To spend a lot of time in the Eastfjords, Seyðisfjörður is your best option. Not only is the main ferry terminal that shuttles passengers to and from continental Europe here, along with some great places to stay, but the hiking is stupendous. You’ll also find plenty of other outdoor fun to have.
There are quite a few trails in Seyðisfjörður to choose from; they range from easy to more challenging. Hiking maps are available at the town’s tourist information center.
For an easy lowland hike, start from the parking area by Austdalsa River and head to the nature reserve Skalanes, where there is a guesthouse and museum. This hike includes views of the gorgeous Skalanesbjarg bird cliffs, where you can see nesting eider ducks May-July. Please be mindful of nests and eggs and be careful where you step along the way. It’s about a 90-minute hike and a distance of 4.5 kilometers.
A more challenging trail starts from Skalanes and goes up along the edge of the cliffs to the Skollaskard pass, which is steep. You continue on into a valley, Afrettadalur. The landscape is breathtaking, but be careful to monitor weather conditions. The hike is about four hours and the total distance is 8.5 kilometers.
The hike through Brimnes is another gem of a trek. Brimnes is on the north shore of Seyðisfjörður and was for centuries one of the major fishing villages in East Iceland. Start at the Selsstadir farm, 10 kilometers from the center of town, and you’ll find ruins of old buildings and a small orange lighthouse. A walk out to Brimnes in good weather with good visibility is memorable and worth it. Be sure to have your camera ready. The moderately difficult hike is about two hours and a distance of 5.5 kilometers.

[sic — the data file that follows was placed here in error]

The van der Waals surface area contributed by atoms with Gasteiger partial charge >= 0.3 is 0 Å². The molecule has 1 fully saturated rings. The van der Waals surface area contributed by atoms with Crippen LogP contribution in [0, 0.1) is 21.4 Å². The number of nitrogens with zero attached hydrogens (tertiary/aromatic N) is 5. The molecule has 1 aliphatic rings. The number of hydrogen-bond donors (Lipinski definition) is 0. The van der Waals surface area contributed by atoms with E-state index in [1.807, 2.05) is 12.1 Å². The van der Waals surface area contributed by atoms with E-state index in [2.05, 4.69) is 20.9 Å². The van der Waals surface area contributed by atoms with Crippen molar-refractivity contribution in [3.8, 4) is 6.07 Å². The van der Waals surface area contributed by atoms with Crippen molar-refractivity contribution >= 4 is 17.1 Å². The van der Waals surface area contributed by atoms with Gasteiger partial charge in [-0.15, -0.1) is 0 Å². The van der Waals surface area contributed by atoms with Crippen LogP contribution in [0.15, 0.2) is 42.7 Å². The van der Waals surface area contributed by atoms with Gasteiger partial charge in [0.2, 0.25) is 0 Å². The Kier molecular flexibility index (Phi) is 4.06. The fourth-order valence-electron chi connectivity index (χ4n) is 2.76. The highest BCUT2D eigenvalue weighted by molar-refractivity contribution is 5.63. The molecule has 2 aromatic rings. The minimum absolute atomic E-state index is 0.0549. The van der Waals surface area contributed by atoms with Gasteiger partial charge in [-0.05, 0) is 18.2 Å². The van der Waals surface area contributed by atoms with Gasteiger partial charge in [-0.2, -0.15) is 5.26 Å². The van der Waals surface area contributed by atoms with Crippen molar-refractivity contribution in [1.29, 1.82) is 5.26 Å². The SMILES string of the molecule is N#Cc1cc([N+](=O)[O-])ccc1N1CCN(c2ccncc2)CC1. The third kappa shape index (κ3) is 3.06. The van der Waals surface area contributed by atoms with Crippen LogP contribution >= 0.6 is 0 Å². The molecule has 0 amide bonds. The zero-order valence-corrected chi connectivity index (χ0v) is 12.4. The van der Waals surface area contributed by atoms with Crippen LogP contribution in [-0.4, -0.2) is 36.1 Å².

Experienced climbers with endurance should check out the historical trail that leads from the Austdalsa parking area, up past the abandoned farmstead Austdalur. It’s extremely important to follow the trail posts down into the Brekkugja opening, as well as to be careful when crossing the snowbanks above it, before continuing down Brekkudalur valley to the Brekka settlement, a historic village. The seven-hour, 12-kilometer hike has some steep climbs; make sure you head out in good weather. Check the forecast.
More Outdoor Activities in Seyðisfjörður
You have the option to camp close to the town center at the Seyðisfjörður Campsite (Ranargata 5, tel. 354/472-1521, May-Sept., 1,250ISK per adult, free for children under 14), in a facility that has showers, hot and cold running water, and shared kitchen facilities. There’s also a free Internet connection. The campsite accommodates tents and RVs, and hookups are available.
Sea Angling Seyðisfjörður (at the marina, tel. 354/471-3060) is a company operated by local fisherman Haraldur Arnason, who will take you out to fish, observe bird settlements, and enjoy the open sea. You can have your catch prepared at Hótel Aldan’s restaurant for a fee. The tour is available all year but is dependent on the weather conditions. Call for the schedule and rates, as they vary depending on the time of year.
The Stafdalur Ski Area (tel. 354/898-2798, May-Dec.) is nine kilometers southwest from Seyðisfjörður and has a 1,000-meter ski lift, as well as a lift for children. Cross-country skiing and snowmobiling are possible from the ski area because there is excellent access for snowmobiles from the ski area to magnificent mountains, deserted fjords, and the famous Dyrfjoll mountains. Lift tickets are 4,000ISK.
The town swimming pool, Sundhöll Seyðisfjarðar (Suðurgata 5, tel. 354/472-1414, 10am-7pm daily, 500ISK) is small, but it’s frequented by locals and their children. If the weather is bad, a dip in one of the hot tubs is divine.
Excerpted from the First Edition of Moon Iceland.